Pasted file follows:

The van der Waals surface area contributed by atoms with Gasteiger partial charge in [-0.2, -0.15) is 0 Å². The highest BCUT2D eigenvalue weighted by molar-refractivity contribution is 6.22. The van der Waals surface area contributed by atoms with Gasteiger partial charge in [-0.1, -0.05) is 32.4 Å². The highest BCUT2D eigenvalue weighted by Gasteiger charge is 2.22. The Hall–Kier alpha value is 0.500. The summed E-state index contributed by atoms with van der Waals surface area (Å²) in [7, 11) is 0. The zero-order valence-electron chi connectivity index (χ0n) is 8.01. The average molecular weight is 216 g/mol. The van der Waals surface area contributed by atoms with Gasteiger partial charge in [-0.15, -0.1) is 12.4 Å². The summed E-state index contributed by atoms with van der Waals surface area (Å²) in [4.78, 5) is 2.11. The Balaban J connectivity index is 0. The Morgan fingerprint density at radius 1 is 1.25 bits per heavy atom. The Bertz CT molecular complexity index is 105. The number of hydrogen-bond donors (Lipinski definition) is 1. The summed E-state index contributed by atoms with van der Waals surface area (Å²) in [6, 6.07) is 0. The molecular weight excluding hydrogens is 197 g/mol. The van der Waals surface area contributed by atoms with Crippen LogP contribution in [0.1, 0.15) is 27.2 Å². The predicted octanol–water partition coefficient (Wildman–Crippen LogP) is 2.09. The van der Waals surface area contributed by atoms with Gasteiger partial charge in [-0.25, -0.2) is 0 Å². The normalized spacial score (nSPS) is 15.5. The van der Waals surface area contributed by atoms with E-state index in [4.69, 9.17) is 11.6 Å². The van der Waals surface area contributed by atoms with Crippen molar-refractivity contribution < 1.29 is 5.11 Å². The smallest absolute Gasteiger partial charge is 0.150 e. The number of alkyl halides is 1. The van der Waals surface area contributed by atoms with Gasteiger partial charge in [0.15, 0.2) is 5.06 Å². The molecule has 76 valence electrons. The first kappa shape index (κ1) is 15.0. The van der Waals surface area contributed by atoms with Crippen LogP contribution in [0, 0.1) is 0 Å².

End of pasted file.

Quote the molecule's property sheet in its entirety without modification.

The van der Waals surface area contributed by atoms with Gasteiger partial charge in [-0.2, -0.15) is 0 Å². The highest BCUT2D eigenvalue weighted by molar-refractivity contribution is 6.22. The van der Waals surface area contributed by atoms with Gasteiger partial charge in [-0.1, -0.05) is 32.4 Å². The highest BCUT2D eigenvalue weighted by Gasteiger charge is 2.22. The Hall–Kier alpha value is 0.500. The summed E-state index contributed by atoms with van der Waals surface area (Å²) in [7, 11) is 0. The zero-order valence-electron chi connectivity index (χ0n) is 8.01. The average molecular weight is 216 g/mol. The van der Waals surface area contributed by atoms with Gasteiger partial charge in [-0.15, -0.1) is 12.4 Å². The summed E-state index contributed by atoms with van der Waals surface area (Å²) in [4.78, 5) is 2.11. The Balaban J connectivity index is 0. The Morgan fingerprint density at radius 1 is 1.25 bits per heavy atom. The Bertz CT molecular complexity index is 105. The number of hydrogen-bond donors (Lipinski definition) is 1. The summed E-state index contributed by atoms with van der Waals surface area (Å²) in [6, 6.07) is 0. The molecular weight excluding hydrogens is 197 g/mol. The van der Waals surface area contributed by atoms with Crippen LogP contribution in [0.1, 0.15) is 27.2 Å². The predicted octanol–water partition coefficient (Wildman–Crippen LogP) is 2.09. The van der Waals surface area contributed by atoms with Gasteiger partial charge in [-0.25, -0.2) is 0 Å². The normalized spacial score (nSPS) is 15.5. The van der Waals surface area contributed by atoms with E-state index in [4.69, 9.17) is 11.6 Å². The van der Waals surface area contributed by atoms with Crippen molar-refractivity contribution < 1.29 is 5.11 Å². The smallest absolute Gasteiger partial charge is 0.150 e. The number of alkyl halides is 1. The van der Waals surface area contributed by atoms with Gasteiger partial charge in [0.15, 0.2) is 5.06 Å². The molecule has 76 valence electrons. The first kappa shape index (κ1) is 15.0. The van der Waals surface area contributed by atoms with Crippen LogP contribution in [0, 0.1) is 0 Å².